This particular print is considered part of “an important series called Pictures of American Sport” that was published by Prang in the 1880s (see McClinton, which also includes a full-page plate of this print from the collection of the Library of Congress). This famous race inspired numerous other prints, paintings and photographs, further described by maritime art scholar A.J. Peluso, Jr., who also lists this Davidson lithograph by Prang as one of the significant artworks commemorating the event:
In September 1886 newspapers ran breathless accounts of the latest America’s Cup challenge. Like all others, before and after, they were high-stakes yacht races: America against the [British] Empire. The challenge and the positive patriotic results became validating symbols of national pride, pride in which all could partake, whatever one’s “station.” One of the oft-told tales described the Edward Burgess-designed Mayflower, at 100′ the longest in America, against the J. Beavor-Webb-designed Galatea at 107’7″. Galatea was at a disadvantage, however, with her 81-ton keel racing against “the queenly Mayflower, the fairest anemone that ever bloomed on American waters.” As in the 1885 race between Puritan and Genesta involving the same designers, England lost each race. Galatea’s loser-owner Lieutenant William Henn (Royal Navy, retired) and his wife were unbowed. They stayed in America for a year, entertained by the gracious winners. A further measure of the importance of these events was the inspired attention of America’s marine artists. The market’s demand for their work was extraordinary.
Julian O. Davidson was an American artist and illustrator specializing in maritime and naval subjects, painted in formats ranging from periodical and children’s book illustrations to mural-sized canvases. An adventurous spirit who loved the ocean, after receiving a boarding school education and a brief apprenticeship at his father’s civil engineering firm, Davidson went off to sea at the age of 17 on the crew of a steamship sailing to the Mediterranean and Far East via the Suez Canal. He documented his travels in sketchbooks, and on returning to the U.S. studied art in New York with Mauritz F.H. de Haas, and was introduced to painters of the Hudson River School including Winslow Homer, Albert Bierstadt and Frederick Church. He forged his style from these artistic influences and his in-depth observation of the water. Davidson was also a championship sculler and lived near the Hudson River in Nyack, New York. During the Civil War, his facility with marine scenes led to commissioned illustrations of naval battles for magazines such as Harper’s and Century. Later, Davidson produced a series of major oils of naval battles from the War of 1812. His painting of The Battle of Lake Erie (1887), a large canvas over eight feet long, was displayed at the Chicago World’s Fair of 1893 and is now on display at the Erie Art Museum in Pennsylvania. This popular image was reproduced on Pennsylvania license plates in the 1990s. Davidson exhibited at the National Academy of Design from 1877 until his untimely death in 1894. His paintings are also in the collections of the Hudson River Museum, the New-York Historical Society, and other museums.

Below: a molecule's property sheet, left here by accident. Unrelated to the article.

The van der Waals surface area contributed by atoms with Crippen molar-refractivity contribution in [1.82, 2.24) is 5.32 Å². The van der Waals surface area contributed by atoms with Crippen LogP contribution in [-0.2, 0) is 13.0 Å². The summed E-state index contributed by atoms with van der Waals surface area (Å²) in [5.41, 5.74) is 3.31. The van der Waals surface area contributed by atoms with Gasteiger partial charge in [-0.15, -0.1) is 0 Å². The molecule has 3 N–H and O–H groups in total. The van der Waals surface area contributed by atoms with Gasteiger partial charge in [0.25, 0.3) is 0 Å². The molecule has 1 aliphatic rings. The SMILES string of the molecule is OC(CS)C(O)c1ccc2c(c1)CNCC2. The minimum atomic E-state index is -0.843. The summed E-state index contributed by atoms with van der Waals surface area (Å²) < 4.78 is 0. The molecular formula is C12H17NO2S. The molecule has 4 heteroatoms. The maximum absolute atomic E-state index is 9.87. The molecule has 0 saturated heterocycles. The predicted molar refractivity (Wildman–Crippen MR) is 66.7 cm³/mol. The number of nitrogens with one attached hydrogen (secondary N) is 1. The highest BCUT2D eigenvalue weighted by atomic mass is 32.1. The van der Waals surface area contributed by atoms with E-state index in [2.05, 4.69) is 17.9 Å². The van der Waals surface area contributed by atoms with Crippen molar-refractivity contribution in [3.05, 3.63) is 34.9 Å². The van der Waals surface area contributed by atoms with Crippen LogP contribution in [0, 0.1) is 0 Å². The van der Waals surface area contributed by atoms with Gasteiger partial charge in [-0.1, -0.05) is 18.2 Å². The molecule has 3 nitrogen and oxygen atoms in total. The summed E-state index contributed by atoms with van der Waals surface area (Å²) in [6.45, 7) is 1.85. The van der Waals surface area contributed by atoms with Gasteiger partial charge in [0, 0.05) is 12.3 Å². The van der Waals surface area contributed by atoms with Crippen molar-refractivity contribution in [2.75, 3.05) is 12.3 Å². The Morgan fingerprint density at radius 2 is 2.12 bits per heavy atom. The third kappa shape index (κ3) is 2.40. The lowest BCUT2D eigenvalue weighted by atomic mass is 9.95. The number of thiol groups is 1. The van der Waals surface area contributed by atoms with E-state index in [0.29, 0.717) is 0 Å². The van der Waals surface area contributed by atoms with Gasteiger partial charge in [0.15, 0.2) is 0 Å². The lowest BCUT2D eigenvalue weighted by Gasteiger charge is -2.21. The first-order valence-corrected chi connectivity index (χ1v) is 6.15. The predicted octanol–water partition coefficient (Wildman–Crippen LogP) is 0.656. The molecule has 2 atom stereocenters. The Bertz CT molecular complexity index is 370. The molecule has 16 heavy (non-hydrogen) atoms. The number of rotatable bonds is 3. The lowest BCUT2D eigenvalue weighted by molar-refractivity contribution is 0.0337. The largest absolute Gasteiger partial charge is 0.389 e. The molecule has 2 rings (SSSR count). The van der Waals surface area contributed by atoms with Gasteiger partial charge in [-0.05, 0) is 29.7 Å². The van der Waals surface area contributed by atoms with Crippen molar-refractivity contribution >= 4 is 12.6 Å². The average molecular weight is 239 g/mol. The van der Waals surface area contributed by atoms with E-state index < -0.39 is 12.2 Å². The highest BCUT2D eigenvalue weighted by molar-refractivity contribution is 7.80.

Louis Prang (1824-1909) was a lithographer and wood engraver. He trained as a calico printer in his native Germany, but fled the country under suspicion of participation in the Revolution of 1848 and eventually emigrated to the U.S. in 1850. He learned wood engraving in Boston and worked at that trade until 1856 when he went into the lithography business with Julius Mayer as Prang & Mayer. In 1861 he established Louis Prang & Co. The company published a variety of hand colored lithographs and chromolithographs including views, historical subjects, illustrations of events and portraits of important figures of the Civil War, prints after paintings by famous artists including Winslow Homer, and maps. Prang started a successful line of Christmas cards in the 1870s as well as an annual card design contest that attracted top artists, and had a central role in popularizing the custom of sending them in America. He also branched out into selling art supplies — the Prang brand is still sold today. In addition, he published a popular series of instructional drawing books. Prang retired in 1899.
Condition: Generally very good with the usual overall toning and wear. Professionally cleaned with color retouched, some scattered small mostly marginal cracks and tears professionally restored. Faint oxidation from former wood backing. Overall with bright colors and attractive, the above condition aspects typical for separately issued prints of this period.
Bloom, Loren. “Julian Oliver Davidson: Artist.” The Battle of Lake Erie Art: Julian Oliver Davidson’s Painting. 2008. http://www.battleoflakeerieart.com/jodartist.php (28 October 2011).
Brewington, Dorothy E.R. Dictionary of Marine Artists. Mystic, Connecticut: Mystic Seaport Museum, 1982. p. 106 (Davidson).
Groce, George C. and Wallace, David H. The New-York Historical Society’s Dictionary of Artists in America 1564-1860. New Haven: Yale University Press, 1969. p. 514 (Prang).
John, Anthony. Ian Dear, Ed. The Early Challenges of the America’s Cup (1851-1937). Sydney: Pierson, 1986. p. 27, pp. 53-55.
“Julian Oliver Davidson.” Askart.com. 2000-2011. http://www.askart.com/askart/artist.aspx?artist=80821 (28 October 2011).
McClinton, Katharine Morrison. The Chromolithographs of Louis Prang. New York: Clarkson N. Potter, 1973, pp. 161-162 (illus).
Peluso, A.J, Jr. “Mayflower Beats Galatea. Everyone Was There — Franklyn Bassford Too.” Maine Antique Digest. August 2006. http://maineantiquedigest.com/articles_archive/articles/aug06/mayflower0806.htm (26 October 2011).
Peters, Harry T. America on Stone. U.S.: Doubleday, Doran, 1931. pp. 327-328.